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Guest Columns

  • Budget vote expected this week

    As it normally does during the first full week of March in even-numbered years, the Kentucky House of Representatives will vote on its proposed budget this week to run state government.            

  • Consumer protection, meth lab reduction focus of Senate action

    Another week goes by in a whirl of legislative meetings, visits from hometown folks and organized groups such as 4-H and the 874K Coalition. Even though the House has yet to act on the budget proposal, senators continue to educate ourselves and monitor the budget meetings in the House.  In addition, senators continue to meet in small groups to review the different budget needs of the various agencies. We expect to receive the House proposal next week.

  • Harris reflects on week in Senate

    After a pause for President’s Day, the Legislature moved into the second half of the 2012 General Assembly Session. I had visits from groups representing adult day health care providers and developmental disabilities. Many Boy Scout troops came to Frankfort for the annual Boy Scout Day at the Capitol. It was a pleasure to see these civic-minded boys and young men and their dedicated troop leaders and parents.

  • Children’s welfare prompts House action

    In each legislative session, the Kentucky House of Representatives spends a considerable amount of time on those who comprise our youngest generation, looking for ways to help them at home and in the classroom.

    Last week was a high-water mark in both of those areas.  On Wednesday, for example, the House of Representatives put its unanimous support behind legislation that would make it illegal to intentionally view child pornography.

  • ‘Three free sins’

    It’s not every day that I get “three free sins” in the mail, but today I did.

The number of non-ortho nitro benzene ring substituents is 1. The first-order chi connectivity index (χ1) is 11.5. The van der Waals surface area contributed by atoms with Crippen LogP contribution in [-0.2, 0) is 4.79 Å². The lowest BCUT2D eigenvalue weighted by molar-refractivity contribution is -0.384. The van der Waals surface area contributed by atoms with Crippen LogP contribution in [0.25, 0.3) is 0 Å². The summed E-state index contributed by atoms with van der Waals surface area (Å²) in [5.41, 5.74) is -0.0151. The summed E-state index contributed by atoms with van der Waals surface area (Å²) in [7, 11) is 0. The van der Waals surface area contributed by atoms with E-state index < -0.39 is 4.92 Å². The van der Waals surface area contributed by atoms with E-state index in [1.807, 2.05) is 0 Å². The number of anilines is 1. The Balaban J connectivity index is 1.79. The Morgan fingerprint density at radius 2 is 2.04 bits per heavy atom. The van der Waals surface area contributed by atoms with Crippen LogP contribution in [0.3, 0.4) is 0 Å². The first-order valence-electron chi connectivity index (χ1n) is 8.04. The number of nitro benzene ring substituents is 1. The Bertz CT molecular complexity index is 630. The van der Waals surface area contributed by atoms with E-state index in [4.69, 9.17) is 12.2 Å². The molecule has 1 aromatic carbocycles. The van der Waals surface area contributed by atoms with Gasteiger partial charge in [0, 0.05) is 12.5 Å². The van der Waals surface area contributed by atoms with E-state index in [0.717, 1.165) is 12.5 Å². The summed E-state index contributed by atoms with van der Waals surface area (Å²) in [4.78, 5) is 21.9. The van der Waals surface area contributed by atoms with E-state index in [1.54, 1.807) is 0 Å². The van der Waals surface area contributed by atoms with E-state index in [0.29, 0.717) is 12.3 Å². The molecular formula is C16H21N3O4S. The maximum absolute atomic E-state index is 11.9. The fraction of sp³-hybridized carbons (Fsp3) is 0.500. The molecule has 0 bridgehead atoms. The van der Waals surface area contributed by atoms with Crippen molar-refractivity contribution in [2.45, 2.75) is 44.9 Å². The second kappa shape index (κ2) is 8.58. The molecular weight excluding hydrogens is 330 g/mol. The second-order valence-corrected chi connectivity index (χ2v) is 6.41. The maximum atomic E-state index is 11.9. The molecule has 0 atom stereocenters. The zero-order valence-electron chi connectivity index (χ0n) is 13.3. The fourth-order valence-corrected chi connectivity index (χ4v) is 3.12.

Unfortunately, I used them up even before I got the envelope opened.

    I’m talking about Bible teacher, author and Christian radio personality Steve Brown’s new book, “Three Free Sins,” subtitled, “God’s Not Mad at You.”

    The title comes from Steve’s former call-in radio program where he gave callers three free sins - six if they called on a cell phone.

  • Bipartisan support in prescription drugs effort

    When the General Assembly began the legislative session last month, there was already broad agreement on what the three biggest issues would be: Writing state government’s budget; realigning legislative and Kentucky Supreme Court districts; and limiting if not stopping prescription drug abuse.

    Last week, the latter two took center stage.

  • Senate tackles travel, education measures; redistricting to courts

    Greetings from Frankfort! Anyone visiting the capitol this week would have enjoyed watching democracy in action, both on an individual level as well as a grander level. We passed legislation that made road travel safer for the Amish, we moved forward in education, and we found consensus on congressional redistricting even as legislative redistricting moved to the courts. It was a full week.

  • Senate passes bills on education, calendar adjustments for schools with polling locations

    The Senate passed several bills this week. Of these bills, three education bills are of particular importance.

    Many students feel bored with the pace of high school during their senior year. Senate Bill 86, passed with bipartisan support, helps focus our students on the higher challenges required of them. It provides an early graduation option to high school students who meet course requirements, grade point average, and college readiness standards.

  • Seeking God’s face

    Circle this date on your calendar: Feb. 15, “John Frum Day.”

    Celebrated on the remote South Pacific island of Tanna, on John Frum Day islanders dress up as American G.I.s, with “USA” painted in red on their bare chests and backs and march in perfect step with bamboo rifles on their shoulders.

  • Agriculture, energy among areas of focus for House

    While no one can predict exactly what will pass in a regular legislative session, one constant can always be counted on: Diversity. Last week was a textbook example of that in action in the Kentucky House, with legislation ranging from wild pigs to alternative energy projects.